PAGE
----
in Culture, History

Sabellians, Etruscans, and Greeks! O my! (Mommsen 1.8-10)

Chapters 8 through 10 form a unit that covers the other major populations in Italy before and during the establishment of Rome’s hegemony, and one of Mommsen’s chief aims (as before) seems to be to establish the relative independence of the Romans as a strong, unified group less influenced by others than driven by their own purity of logic and sense of nationhood. Despite the 41 pages and reams of data on Greek settlements of various types (Ionian, Achaean, and Dorian), not much needs to be said, so I’ll just have some scattered notes.


(Read Mommsen 1.8 online.)

He becomes sporadically poetic (as he has a few times in the past):

[O]ur information regarding [the migration of the Umbrians] comes to us like the sound of bells from a town that has been sunk in the sea.

Does that mean that it doesn’t come to us at all? At any rate, he reiterates the dubious reasoning he used before, namely that the Sabellians were latecomers because they dwelt in the mountains, yet later, while discussing the Dorians, talks of their reluctance to change their way of life, comfortable in the mountains. It never occurred to Mommsen that the Sabellians may have been mountain people from the beginning.

(I jotted a note about an old Greek professor of mine who made a big point about his countrymen always settling near the sea. He said you rarely find them in the plain states because of the Greek psychology. No matter what they do for a living, they’re still sea people.)

I was fascinated to learn again what Mommsen didn’t know: he discusses inscriptions recently discovered near Falerii that bear a resemblance to Old Latin, and I immediately recognized the language as Faliscan. It makes it clear that especially in these conjectural chapters there’s a lot of new evidence that would change Mommsen’s picture.

Ultimately what we take away from his treatment of the Sabellians is that of the major branches, the Umbrians seem to have been beaten down by conflicts with the Etruscans until they were eventually Latinized, that the Sabines lived securely and uneventfully in the mountains, and that the Samnites were to the east of Italy what the Latins were to the west.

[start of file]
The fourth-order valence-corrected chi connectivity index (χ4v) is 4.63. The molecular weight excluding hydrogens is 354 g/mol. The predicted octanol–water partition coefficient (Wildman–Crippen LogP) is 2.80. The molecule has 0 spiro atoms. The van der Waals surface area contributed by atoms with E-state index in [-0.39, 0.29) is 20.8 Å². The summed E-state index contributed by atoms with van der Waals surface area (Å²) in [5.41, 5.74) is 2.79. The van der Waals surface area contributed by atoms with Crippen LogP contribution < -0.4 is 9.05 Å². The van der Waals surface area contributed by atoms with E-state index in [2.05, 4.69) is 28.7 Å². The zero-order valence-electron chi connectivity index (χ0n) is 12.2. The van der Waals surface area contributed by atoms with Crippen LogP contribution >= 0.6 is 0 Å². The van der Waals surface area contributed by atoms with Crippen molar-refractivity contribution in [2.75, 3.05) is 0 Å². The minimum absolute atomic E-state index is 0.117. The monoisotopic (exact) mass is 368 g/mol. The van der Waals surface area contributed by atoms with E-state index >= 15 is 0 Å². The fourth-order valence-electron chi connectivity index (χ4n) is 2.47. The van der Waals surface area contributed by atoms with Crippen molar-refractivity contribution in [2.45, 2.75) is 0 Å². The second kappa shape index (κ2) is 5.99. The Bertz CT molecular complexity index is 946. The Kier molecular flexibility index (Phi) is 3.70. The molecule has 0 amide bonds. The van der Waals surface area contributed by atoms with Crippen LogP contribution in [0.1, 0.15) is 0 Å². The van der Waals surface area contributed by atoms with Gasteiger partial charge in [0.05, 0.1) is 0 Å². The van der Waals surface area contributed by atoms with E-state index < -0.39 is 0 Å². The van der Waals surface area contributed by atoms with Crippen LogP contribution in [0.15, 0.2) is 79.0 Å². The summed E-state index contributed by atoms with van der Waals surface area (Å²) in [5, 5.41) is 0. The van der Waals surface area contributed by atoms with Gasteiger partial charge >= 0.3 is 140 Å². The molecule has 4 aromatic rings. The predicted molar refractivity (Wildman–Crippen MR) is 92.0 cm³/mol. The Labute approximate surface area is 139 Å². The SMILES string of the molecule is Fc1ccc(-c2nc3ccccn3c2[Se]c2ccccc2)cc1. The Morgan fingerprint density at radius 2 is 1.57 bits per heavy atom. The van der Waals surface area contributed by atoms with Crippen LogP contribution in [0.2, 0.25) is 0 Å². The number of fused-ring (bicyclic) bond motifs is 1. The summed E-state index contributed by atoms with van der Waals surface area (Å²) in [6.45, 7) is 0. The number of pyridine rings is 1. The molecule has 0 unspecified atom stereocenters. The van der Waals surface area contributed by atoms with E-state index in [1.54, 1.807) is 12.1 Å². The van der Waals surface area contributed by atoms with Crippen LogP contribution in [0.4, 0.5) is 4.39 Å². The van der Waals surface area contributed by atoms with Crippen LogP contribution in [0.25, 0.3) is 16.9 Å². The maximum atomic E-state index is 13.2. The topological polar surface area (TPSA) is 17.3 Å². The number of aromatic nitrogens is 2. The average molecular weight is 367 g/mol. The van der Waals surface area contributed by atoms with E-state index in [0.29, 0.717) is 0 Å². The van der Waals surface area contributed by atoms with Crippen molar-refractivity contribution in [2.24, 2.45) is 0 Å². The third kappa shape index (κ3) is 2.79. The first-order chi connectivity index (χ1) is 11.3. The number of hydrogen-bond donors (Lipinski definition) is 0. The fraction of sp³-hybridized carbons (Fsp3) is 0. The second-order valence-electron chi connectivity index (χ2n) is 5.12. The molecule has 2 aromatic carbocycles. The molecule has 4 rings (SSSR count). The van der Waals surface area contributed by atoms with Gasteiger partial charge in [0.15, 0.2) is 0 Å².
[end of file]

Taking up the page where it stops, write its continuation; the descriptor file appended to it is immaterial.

Where they fell short was that they lacked a Rome. And this tells us something more about Mommsen’s view of great nations: part of their downfall was that they were defensive, rather than aggressive, like the Romans. For Mommsen great nations seek power and expansion.

His note on the Tarquins is worth repeating: even allowing for a king of Etruscan lineage, there’s no reason to assume Etruscan hegemony.


(Read Mommsen 1.9 online.)

Especially in light of the note on Faliscan, you can be sure that his information about the Etruscans is out of date. The one constant is that no one knows where they (ultimately) came from or how the language fits (if it does) into any of the world’s language families. For example, while some people consider it controversial, the Etruscans were probably descended from the Villanovan civilization in the same way that the Greeks of the historical period were descended from the Mycenaeans. The so-called Villanovan culture, though, was as recently discovered as Faliscan, so Mommsen may be excused.

I noted a strange statement on the accent of Etruscan that claimed that it was the same as Latin, namely that it was thrust back to the first syllable, but the Latin accent in polysyllabic words falls on the antepenult unless the penult is long.

Greeks, etc.

(Read Mommsen 1.10 online.)

He brings up an important point that I try to remind students of, namely that the dawn of Roman history was the full light of day for other cultures. Too often people have difficulty seeing how ancient civilizations stand in relation to one another. They have no sense of historical perspective, and this sort of image can be helpful.

Beyond that, and the lists of settlements (and discussions of ‘mongrel people’ again, and the ‘indolent’ Achaeans who stand in contrast to the Romans), Mommsen goes to great pains to show how the Greeks had no real part in the history of Italy. Yet in the process a very different story emerges: the conflicts of the Greeks with the Carthaginians and their Etruscan allies, and the relative Roman neutrality secured their position and later emergence.

But without the Greeks, who’s to say the Carthaginians wouldn’t have taken the south of Italy, hedged in the Romans against Etruria, and changed the course of history?

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